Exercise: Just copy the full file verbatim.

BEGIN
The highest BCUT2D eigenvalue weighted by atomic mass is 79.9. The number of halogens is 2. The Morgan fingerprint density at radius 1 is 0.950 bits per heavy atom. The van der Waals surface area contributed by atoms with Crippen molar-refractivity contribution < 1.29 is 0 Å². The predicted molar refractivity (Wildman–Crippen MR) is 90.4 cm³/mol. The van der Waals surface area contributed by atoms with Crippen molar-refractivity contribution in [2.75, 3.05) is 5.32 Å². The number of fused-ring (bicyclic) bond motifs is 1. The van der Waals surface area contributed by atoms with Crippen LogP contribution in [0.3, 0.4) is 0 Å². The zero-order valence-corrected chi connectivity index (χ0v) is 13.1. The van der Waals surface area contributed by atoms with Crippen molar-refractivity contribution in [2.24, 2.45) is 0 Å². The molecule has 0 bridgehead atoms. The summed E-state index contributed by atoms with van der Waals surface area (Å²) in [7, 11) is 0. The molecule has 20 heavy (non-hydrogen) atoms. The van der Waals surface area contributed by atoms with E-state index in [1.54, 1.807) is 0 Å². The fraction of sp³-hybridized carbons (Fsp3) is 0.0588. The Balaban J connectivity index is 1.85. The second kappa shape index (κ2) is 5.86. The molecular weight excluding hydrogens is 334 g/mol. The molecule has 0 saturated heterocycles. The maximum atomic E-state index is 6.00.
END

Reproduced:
The highest BCUT2D eigenvalue weighted by atomic mass is 79.9. The number of halogens is 2. The Morgan fingerprint density at radius 1 is 0.950 bits per heavy atom. The van der Waals surface area contributed by atoms with Crippen molar-refractivity contribution < 1.29 is 0 Å². The predicted molar refractivity (Wildman–Crippen MR) is 90.4 cm³/mol. The van der Waals surface area contributed by atoms with Crippen molar-refractivity contribution in [2.75, 3.05) is 5.32 Å². The number of fused-ring (bicyclic) bond motifs is 1. The van der Waals surface area contributed by atoms with Crippen LogP contribution in [0.3, 0.4) is 0 Å². The zero-order valence-corrected chi connectivity index (χ0v) is 13.1. The van der Waals surface area contributed by atoms with Crippen molar-refractivity contribution in [2.24, 2.45) is 0 Å². The molecule has 0 bridgehead atoms. The summed E-state index contributed by atoms with van der Waals surface area (Å²) in [7, 11) is 0. The molecule has 20 heavy (non-hydrogen) atoms. The van der Waals surface area contributed by atoms with E-state index in [1.54, 1.807) is 0 Å². The fraction of sp³-hybridized carbons (Fsp3) is 0.0588. The Balaban J connectivity index is 1.85. The second kappa shape index (κ2) is 5.86. The molecular weight excluding hydrogens is 334 g/mol. The molecule has 0 saturated heterocycles. The maximum atomic E-state index is 6.00.